Benjamin Netanyahu Questioned by Israeli Police in Telecom Corruption Case
Israel Radio said Netanyahu was being questioned over allegations he awarded regulatory favours to Bezeq Telecom Israel in return for favourable coverage on a news site the company’s owner controls.
Israeli Prime Minister Benjamin Netanyahu. (File Photo/Reuters)
Jerusalem: Israeli police questioned Prime Minister Benjamin Netanyahu on Tuesday over his alleged dealings with the country’s largest telecommunication company, Israel Radio said, one of three corruption cases weighing on his political future.
A vehicle carrying police officers pulled up at the entrance of the prime minister's official residence, where a clutch of protesters called for Netanyahu to resign over the investigations.
Police declined immediate comment, but Israel Radio said Netanyahu was being questioned over allegations he awarded regulatory favours to Bezeq Telecom Israel in return for favourable coverage on a news site the company’s owner controls.
Netanyahu, who has been questioned twice before in so-called Case 4000, and Bezeq have denied wrongdoing.
In February, police recommended Netanyahu be charged with bribery in two other cases. Israel's attorney-general is still weighing whether to indict him.
In the first investigation, known as Case 1000, he is suspected of bribery over gifts from wealthy businessmen, which police say were worth nearly $300,000.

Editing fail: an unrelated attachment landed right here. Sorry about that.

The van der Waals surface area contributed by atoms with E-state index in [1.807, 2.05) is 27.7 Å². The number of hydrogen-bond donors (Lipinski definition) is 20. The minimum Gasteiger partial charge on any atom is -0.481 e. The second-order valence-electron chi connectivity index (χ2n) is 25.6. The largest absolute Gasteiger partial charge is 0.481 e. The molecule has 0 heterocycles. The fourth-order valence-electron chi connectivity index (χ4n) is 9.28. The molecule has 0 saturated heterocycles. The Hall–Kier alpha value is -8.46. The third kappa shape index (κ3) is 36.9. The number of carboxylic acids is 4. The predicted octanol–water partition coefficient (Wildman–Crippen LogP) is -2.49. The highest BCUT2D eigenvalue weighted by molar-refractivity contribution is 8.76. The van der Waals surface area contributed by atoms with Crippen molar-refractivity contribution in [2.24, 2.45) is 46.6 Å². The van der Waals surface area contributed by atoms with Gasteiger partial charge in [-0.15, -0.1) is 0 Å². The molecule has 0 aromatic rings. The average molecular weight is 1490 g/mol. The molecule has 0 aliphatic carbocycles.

The other, Case 2000, involves an alleged plot to win positive coverage in Israel’s biggest newspaper by offering to take measures to curtail the circulation of a rival daily.
In both those cases, lawyers for Netanyahu said he has committed no crimes.
Despite the probes, the right-wing leader's popularity has risen in the past few weeks, a reflection, commentators said, of his tough security policies, U.S. withdrawal from the Iran nuclear deal he opposes, and the opening of the American Embassy in contested Jerusalem, a move Netanyahu has long advocated.
The surveys predicted that Netanyahu's Likud party, which heads a coalition largely comprised of right-wing and religious factions, would add up to four seats to the 30 it already holds in the 120-member parliament if an election were held now.
Israel is due to hold its next national ballot no later than November 2019.
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